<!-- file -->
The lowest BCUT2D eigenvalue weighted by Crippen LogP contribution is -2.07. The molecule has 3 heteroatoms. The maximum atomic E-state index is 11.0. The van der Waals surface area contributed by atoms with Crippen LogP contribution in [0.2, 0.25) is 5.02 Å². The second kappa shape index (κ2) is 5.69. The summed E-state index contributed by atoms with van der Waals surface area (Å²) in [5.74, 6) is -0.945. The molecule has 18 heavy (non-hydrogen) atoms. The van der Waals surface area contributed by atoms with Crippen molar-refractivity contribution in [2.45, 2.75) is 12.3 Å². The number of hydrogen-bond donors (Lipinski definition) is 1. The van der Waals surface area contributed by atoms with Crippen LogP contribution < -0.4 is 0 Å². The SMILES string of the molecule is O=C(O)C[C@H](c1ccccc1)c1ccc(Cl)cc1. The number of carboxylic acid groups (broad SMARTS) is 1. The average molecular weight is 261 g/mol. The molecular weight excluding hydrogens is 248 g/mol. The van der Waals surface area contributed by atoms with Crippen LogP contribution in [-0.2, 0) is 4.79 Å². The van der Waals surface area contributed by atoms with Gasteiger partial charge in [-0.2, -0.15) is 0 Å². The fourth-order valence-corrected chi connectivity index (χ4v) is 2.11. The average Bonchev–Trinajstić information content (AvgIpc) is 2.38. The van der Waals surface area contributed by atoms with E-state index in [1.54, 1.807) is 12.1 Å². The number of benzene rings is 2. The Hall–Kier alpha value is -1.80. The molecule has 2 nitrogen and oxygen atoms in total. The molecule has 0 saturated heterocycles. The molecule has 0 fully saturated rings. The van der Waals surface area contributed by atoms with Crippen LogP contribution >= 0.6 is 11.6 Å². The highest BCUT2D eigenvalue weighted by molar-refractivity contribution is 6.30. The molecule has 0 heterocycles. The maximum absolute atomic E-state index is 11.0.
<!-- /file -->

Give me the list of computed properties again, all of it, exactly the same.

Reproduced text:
The lowest BCUT2D eigenvalue weighted by Crippen LogP contribution is -2.07. The molecule has 3 heteroatoms. The maximum atomic E-state index is 11.0. The van der Waals surface area contributed by atoms with Crippen LogP contribution in [0.2, 0.25) is 5.02 Å². The second kappa shape index (κ2) is 5.69. The summed E-state index contributed by atoms with van der Waals surface area (Å²) in [5.74, 6) is -0.945. The molecule has 18 heavy (non-hydrogen) atoms. The van der Waals surface area contributed by atoms with Crippen molar-refractivity contribution in [2.45, 2.75) is 12.3 Å². The number of hydrogen-bond donors (Lipinski definition) is 1. The van der Waals surface area contributed by atoms with Crippen LogP contribution < -0.4 is 0 Å². The SMILES string of the molecule is O=C(O)C[C@H](c1ccccc1)c1ccc(Cl)cc1. The number of carboxylic acid groups (broad SMARTS) is 1. The average molecular weight is 261 g/mol. The molecular weight excluding hydrogens is 248 g/mol. The van der Waals surface area contributed by atoms with Crippen LogP contribution in [-0.2, 0) is 4.79 Å². The van der Waals surface area contributed by atoms with Gasteiger partial charge in [-0.2, -0.15) is 0 Å². The fourth-order valence-corrected chi connectivity index (χ4v) is 2.11. The average Bonchev–Trinajstić information content (AvgIpc) is 2.38. The van der Waals surface area contributed by atoms with E-state index in [1.54, 1.807) is 12.1 Å². The number of benzene rings is 2. The Hall–Kier alpha value is -1.80. The molecule has 2 nitrogen and oxygen atoms in total. The molecule has 0 saturated heterocycles. The molecule has 0 fully saturated rings. The van der Waals surface area contributed by atoms with Crippen LogP contribution >= 0.6 is 11.6 Å². The highest BCUT2D eigenvalue weighted by molar-refractivity contribution is 6.30. The molecule has 0 heterocycles. The maximum absolute atomic E-state index is 11.0.